The pigeon has always held special meaning to Urban Influence (besides that hillarious day when one pooped on Pete right before a big presentation). I’ve always viewed the pigeon as a natural survivor, able to adapt to its environment be it Seattle or Beirut. By embodying the pigeons ability to contour to its surroundings, we’re able to build brands that adapt to the environments they exist in.
This exerpt from Niall Edworthy’s “Bald Coot and Screaming Loon” sums up why the pigeon has, and always will be, our power animal:
“To many people, the feral pigeon, a familiar sight waddling along the pavements and squares of our cities and towns, is an ugly, un-hygenic bird, a “rat with wings” that should be shunned or even exterminated. But even its many detractors would have to acknowledge that the bird is one of the most successful species on the planet, with a rare ability to adapt with great speed to new environments and thereby ensure its survival – indeed increase.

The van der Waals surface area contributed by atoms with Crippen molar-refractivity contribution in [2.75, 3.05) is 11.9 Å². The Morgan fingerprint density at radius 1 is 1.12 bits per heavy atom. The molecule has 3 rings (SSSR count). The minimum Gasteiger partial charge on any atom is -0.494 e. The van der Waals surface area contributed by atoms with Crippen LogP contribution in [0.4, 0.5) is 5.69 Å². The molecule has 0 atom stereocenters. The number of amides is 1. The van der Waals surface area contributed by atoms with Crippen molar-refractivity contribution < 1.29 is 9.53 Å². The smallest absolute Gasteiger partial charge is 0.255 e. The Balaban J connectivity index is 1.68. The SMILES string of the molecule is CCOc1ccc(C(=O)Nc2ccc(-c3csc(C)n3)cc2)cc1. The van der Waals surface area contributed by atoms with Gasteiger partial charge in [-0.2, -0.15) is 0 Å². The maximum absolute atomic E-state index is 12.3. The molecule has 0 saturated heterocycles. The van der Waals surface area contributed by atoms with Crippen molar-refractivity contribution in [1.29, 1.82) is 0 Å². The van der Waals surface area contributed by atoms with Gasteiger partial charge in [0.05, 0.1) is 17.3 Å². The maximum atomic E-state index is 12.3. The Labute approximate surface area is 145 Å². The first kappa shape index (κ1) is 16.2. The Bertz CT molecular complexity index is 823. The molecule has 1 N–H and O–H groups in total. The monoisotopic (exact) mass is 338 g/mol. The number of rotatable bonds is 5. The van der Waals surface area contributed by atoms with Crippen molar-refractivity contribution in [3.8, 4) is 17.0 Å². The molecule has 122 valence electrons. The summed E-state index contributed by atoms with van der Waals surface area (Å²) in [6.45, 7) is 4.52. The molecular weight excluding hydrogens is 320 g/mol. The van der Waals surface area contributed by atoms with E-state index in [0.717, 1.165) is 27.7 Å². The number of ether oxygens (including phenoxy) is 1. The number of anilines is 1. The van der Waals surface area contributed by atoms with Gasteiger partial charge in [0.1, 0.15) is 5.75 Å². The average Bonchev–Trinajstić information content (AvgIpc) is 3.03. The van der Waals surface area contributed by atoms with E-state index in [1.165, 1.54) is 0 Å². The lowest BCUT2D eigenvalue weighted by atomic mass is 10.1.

Such is its adaptability that the only place in the world where you won’t find the feral pigeon is on the polar ice-caps. It has colonized everywhere else, which is no mean achievement for a species whose natural habitat was a rocky coastline until man began to domesticate the bird about the time of the William the Conqueror. Since then, the birds have slowly moved into our towns where the food is plentiful and where the buildings provide similar, but much warmer homes than wind-blasted cliffs. No relation of the wood pigeon which nests in the trees the “feral” descended from the rock dove but it is now extremely rare to find them living on coastlines. Most creatures take hundreds of thousands, even millions of years to leave one environment and adapt to another, but the unfancied feral pigeon has done it in under a millennium. So next time you walk past a “feral” as it plucks some cold French fries out of a trash can, raise your hat and give it a nod of respect.”